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In the Age of Intelligent Edge Computing, Just How Smart Will Wearable Devices Become?

Personal Devices Market Research, Analysis and Commentary

Intelligent Edge (IE) computing is creating a tectonic shift across the Internet of Things (IoT) Consumer Electronics (CE) landscape. As computers shrink, technology is being integrated into a wider array of smart, connected, computational and controlling devices beyond the traditional PC or mobile phone. But just how smart will smaller devices like wearables and headphones become?

The Intelligent 'Edge' is a place where technology interacts. It's everywhere; within the Internet of Things, wearables, headphones, smart appliances, smart homes, smart cities, roads, lamp posts etc. All are connected to a wider IoT ecosystem and benefiting from operational, analytical or IT 'smarter' IE capabilities that were formerly confined to cloud data centres.

Across both the wearable and headphone sectors, Futuresource is seeing major brands such as Apple and Samsung investing heavily into the connected IE IoT ecosystem. IE computing creates 'smarter' CE devices, including headphones and wearables that can input or output terminals to or from the cloud, (where CE is generally dumb) relying on it for certain input e.g. content distribution or data for 'learning', similar to software updates. This reduces pressure on the network, improves speed and allays security concerns concerning having data in the cloud.

Voice operability and connectivity is increasingly an attractive feature across smart CE product categories. Currently, voice assistant activation in headphones is generating a lot of interest from both vendors and consumers. This feature helps users control music, phone settings and social media with their voice. This is available now by pressing a button on a number of headphones: Apple Airpods with Siri; Google Pixel Buds with Google; Samsung Gear Icon X 2018 with Bixby; and Jabra Elite 65t with Alexa. 

Further to this, according to Futuresource, "Access to voice-based applications e.g. OK Google and Siri etc. will grow rapidly from 2019 onwards. In terms of smart headphones, they will soon be able to recognise wake words, use the data network from the phones or smartwatches, as well as connecting to the cloud to access music or navigation to other apps," commented Zlata Jelisejeva, Research Analyst at Futuresource Consulting, citing trends from the latest Futuresource Worldwide Headphone Report.

This may also be the case when it comes to wearables, which according to the Futuresource Global Wearables Report saw 95 million-unit shipments in 2017. Fundamentally, computers in a variety of form factors are planted on certain parts of the body and optimised for specific applications e.g. watches for telling the time and tracking wrist movement and pulse; headphones for listening to music and voice interaction; clothes for controlling body temperature (digitally); and so on. But what is the relationship between the phone and wearables and how much functionality will transfer from the mobile to the smart wearables - such as headphones – due to improved IE computing capacity?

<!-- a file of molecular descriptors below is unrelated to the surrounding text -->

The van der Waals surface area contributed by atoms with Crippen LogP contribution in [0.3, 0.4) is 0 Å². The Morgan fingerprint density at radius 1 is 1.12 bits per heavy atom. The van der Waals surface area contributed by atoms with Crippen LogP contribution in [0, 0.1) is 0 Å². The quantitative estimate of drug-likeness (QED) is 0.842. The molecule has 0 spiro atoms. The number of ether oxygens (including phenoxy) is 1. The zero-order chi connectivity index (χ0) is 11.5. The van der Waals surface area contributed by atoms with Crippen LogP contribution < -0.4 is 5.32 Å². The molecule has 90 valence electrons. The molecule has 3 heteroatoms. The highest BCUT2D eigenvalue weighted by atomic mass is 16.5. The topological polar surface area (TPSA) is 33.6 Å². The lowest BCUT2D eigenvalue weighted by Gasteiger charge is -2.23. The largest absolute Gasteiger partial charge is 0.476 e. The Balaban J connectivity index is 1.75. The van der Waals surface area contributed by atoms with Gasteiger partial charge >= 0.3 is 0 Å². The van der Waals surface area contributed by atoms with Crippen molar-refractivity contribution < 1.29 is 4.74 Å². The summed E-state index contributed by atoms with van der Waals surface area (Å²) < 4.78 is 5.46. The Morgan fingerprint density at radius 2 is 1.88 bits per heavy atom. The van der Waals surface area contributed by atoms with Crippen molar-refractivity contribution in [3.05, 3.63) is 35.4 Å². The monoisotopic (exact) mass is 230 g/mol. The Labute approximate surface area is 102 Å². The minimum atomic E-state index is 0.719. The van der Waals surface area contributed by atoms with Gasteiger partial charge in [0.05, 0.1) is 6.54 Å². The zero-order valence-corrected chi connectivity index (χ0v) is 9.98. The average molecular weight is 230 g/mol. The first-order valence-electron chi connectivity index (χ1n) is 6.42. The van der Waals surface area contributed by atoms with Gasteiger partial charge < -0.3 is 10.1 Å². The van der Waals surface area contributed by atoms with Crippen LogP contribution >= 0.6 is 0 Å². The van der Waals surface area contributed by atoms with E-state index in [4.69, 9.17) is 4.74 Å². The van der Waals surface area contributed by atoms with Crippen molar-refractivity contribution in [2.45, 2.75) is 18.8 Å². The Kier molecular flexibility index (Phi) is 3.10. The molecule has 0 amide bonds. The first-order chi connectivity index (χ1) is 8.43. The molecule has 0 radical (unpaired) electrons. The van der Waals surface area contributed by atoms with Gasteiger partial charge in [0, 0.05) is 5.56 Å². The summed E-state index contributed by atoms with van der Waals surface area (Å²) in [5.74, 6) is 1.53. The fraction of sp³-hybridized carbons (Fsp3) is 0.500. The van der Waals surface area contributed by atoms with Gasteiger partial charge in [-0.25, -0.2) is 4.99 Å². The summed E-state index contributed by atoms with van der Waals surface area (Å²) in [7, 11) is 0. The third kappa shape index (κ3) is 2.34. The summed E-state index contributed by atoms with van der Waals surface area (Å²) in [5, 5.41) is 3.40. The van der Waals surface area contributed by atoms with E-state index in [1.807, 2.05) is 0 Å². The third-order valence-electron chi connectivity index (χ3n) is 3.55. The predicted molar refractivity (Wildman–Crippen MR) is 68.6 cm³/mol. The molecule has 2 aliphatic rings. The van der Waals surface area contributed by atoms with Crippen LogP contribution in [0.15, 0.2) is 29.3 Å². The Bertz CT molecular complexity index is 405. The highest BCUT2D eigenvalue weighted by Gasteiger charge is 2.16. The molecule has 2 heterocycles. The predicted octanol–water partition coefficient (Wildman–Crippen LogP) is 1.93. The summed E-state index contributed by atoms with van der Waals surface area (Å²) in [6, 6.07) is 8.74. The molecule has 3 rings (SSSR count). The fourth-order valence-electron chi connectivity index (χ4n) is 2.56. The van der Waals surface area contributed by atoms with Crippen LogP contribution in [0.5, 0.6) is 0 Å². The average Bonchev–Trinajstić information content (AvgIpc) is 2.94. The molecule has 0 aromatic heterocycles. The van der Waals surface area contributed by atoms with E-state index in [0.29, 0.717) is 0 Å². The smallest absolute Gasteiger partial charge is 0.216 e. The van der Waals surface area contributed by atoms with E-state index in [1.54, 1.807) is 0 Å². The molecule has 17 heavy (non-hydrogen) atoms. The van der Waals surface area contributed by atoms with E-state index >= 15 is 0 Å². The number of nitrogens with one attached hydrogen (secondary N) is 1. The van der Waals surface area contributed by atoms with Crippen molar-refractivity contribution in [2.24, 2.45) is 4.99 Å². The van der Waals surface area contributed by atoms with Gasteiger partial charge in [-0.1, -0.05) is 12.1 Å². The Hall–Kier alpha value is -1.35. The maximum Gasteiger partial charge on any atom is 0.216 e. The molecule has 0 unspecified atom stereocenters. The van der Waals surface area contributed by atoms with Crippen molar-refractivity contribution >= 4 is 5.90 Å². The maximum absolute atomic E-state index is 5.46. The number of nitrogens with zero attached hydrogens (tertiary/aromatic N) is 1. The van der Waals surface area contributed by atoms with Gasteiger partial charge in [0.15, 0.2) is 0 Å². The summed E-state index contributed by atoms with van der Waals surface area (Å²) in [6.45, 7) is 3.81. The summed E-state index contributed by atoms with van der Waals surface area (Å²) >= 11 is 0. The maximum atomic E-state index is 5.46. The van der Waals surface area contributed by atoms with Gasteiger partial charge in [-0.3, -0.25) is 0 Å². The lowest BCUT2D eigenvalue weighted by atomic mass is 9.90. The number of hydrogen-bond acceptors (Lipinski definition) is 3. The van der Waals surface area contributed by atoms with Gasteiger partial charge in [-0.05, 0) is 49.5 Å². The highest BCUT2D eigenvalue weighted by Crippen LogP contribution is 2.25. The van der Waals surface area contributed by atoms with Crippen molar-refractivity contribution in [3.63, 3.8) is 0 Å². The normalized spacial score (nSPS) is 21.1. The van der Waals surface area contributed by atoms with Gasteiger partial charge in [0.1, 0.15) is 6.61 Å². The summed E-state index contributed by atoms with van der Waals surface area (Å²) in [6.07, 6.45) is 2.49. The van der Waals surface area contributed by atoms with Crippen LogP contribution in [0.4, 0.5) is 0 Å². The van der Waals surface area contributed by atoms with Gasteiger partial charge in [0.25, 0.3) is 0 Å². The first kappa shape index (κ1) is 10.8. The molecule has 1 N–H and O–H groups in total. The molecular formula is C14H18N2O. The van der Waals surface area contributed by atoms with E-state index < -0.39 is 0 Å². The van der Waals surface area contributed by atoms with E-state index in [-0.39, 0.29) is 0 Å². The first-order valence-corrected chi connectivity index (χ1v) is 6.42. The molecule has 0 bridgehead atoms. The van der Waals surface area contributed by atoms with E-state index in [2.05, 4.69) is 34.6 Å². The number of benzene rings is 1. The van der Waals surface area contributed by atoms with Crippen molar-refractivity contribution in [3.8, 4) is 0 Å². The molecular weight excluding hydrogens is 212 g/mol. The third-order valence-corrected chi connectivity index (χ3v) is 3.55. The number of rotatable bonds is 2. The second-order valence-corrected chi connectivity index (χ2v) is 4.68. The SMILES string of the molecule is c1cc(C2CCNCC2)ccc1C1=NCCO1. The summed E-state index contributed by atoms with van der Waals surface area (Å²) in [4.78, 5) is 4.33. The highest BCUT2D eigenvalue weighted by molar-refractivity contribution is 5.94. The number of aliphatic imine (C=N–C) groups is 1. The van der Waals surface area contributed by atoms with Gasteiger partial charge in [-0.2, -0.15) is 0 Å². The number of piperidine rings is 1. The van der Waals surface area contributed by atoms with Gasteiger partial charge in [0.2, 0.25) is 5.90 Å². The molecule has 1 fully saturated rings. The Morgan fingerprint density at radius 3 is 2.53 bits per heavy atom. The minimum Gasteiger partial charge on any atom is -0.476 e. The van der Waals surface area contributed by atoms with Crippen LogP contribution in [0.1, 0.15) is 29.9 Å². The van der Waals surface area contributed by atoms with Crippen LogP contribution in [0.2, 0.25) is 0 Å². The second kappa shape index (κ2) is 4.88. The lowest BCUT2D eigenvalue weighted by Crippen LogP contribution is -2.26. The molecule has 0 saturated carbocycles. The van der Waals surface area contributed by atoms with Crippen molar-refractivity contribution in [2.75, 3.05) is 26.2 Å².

Generally, Futuresource assumes that consumers won't duplicate features between multiple devices based on cost or battery life, with some features remaining dormant in a device if they don't add much to the Bill of Materials (BOM) cost. However, the smartwatch is likely to be the most feature-rich wearable device. "Usability and improved form factors are the key attributes that Futuresource believes will drive the market forward as this resonates with consumers. In particular, reducing the size and weight of smartwatches, improvements to battery life, making them standalone and adding phoneless connectivity with music streaming are just a few of the key use-cases of this, along with navigation/sports tracking. But it won't be the only wearable device. Smart headphones will play a role and they will interact with watches," commented James Manning Smith, Research Analyst at Futuresource Worldwide Wearables Report.

With this in mind, a key assumption is that the mobile phone will remain the primary computing device for all consumers for the foreseeable future (5 years at least), largely because it's a convenient form factor and has a large screen and camera. However, over that time, Futuresource assumes wearables will share, and in some cases, take away, a number of functions from the mobile phone e.g. payments, music control, etc. This in turn will change the role and design of the mobile phone as well as wearables, including headphones. 

So, just how smart will wearables, like headphones become? It is all about what features make sense, (beyond niche applications such as serious sports use) based on its unique position on the body, in the ear, close to the mouth and on the head (movement, line of sight), full music control, search and discovery, VA Access, turn-by-turn navigation and potentially much more. "Some things just don't make sense in terms of duplicating what is in the phone or leveraging the natural benefits of the headphones form factor versus other form factors e.g. watches. Most of the smart features will remain tethered in headphones, at least for the next three years. Due to power consumption and duplication of features, it is not really logical to make headphones even smarter," concluded Jelisejeva.

Date Published:

James Manning Smith

About the author

James Manning Smith

James is a member of the Education team and contributes to research and analysis in the K-12 PC Market. James joined Futuresource in 2016 after graduating from the University of Nottingham with a Masters’ Degree in International Business. In previous roles James led global research in the Mobile Technology, Wearables, Gaming and VR Sectors.

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